Until now he could not remember the time when he had not been dreading something. Even when he was a little boy it was always there—behind him, or before, or on either side. There had always been the shadowed corner, the dark place into which he dared not look, but from which something seemed always to be watching him—and Paul had done things that were not pretty to watch, he knew.

This passage comes after the narrator’s revelation of Paul’s theft and flight to New York. Safe in his room at the Waldorf, Paul feels content, not fearful, for the first time in his life. “[T]he shadowed corner, the dark place” Paul cannot bear to think about may refer to his homosexuality. The ambiguous assertion that “Paul had done things that were not pretty to watch” may be an oblique reference to sexual acts that were considered socially unacceptable at the time. The narrator’s evasions and hints about Paul’s sexuality mirror Paul’s inability to think about his orientation. However, “the dark place” may also be a catch-all phrase to describe Paul’s sizable collection of neuroses and causes for depression. He never knew his mother, does not fit in anywhere, has no friends, is unable to think of anyone but himself, and dreams of losing consciousness. All of these difficulties may be crammed into “the shadowed corner” that Paul would rather ignore than confront.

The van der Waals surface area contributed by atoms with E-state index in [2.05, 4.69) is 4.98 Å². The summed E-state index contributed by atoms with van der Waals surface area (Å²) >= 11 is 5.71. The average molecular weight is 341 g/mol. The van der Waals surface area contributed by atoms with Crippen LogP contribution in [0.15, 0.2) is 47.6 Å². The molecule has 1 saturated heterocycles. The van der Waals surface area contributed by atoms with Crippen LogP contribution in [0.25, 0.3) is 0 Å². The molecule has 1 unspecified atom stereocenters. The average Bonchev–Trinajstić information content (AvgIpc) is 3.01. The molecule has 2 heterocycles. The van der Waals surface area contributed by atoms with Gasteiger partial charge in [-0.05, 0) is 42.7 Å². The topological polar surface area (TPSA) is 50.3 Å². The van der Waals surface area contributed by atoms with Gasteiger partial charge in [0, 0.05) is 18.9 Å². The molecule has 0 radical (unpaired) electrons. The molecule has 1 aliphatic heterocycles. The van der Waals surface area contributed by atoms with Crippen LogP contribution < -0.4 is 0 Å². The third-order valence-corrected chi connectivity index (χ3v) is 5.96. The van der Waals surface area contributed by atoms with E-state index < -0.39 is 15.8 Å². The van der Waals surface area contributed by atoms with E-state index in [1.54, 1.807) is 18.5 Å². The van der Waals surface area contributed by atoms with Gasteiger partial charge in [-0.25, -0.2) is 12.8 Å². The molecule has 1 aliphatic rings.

The passage is also notable for its focus on watching and being watched. Throughout the story, Paul acts as if he is being observed, much as an actor on a stage might. Often, as in this passage, he seems tormented by his imaginary audience. He longs to know that any onlooker would find him well-dressed, debonair, confident, and normal, but he knows that he is none of these things. His discomfort with the idea of being watched may explain his disinclination to be an active member in the art world he idealizes. Paul would much rather be in the audience than onstage.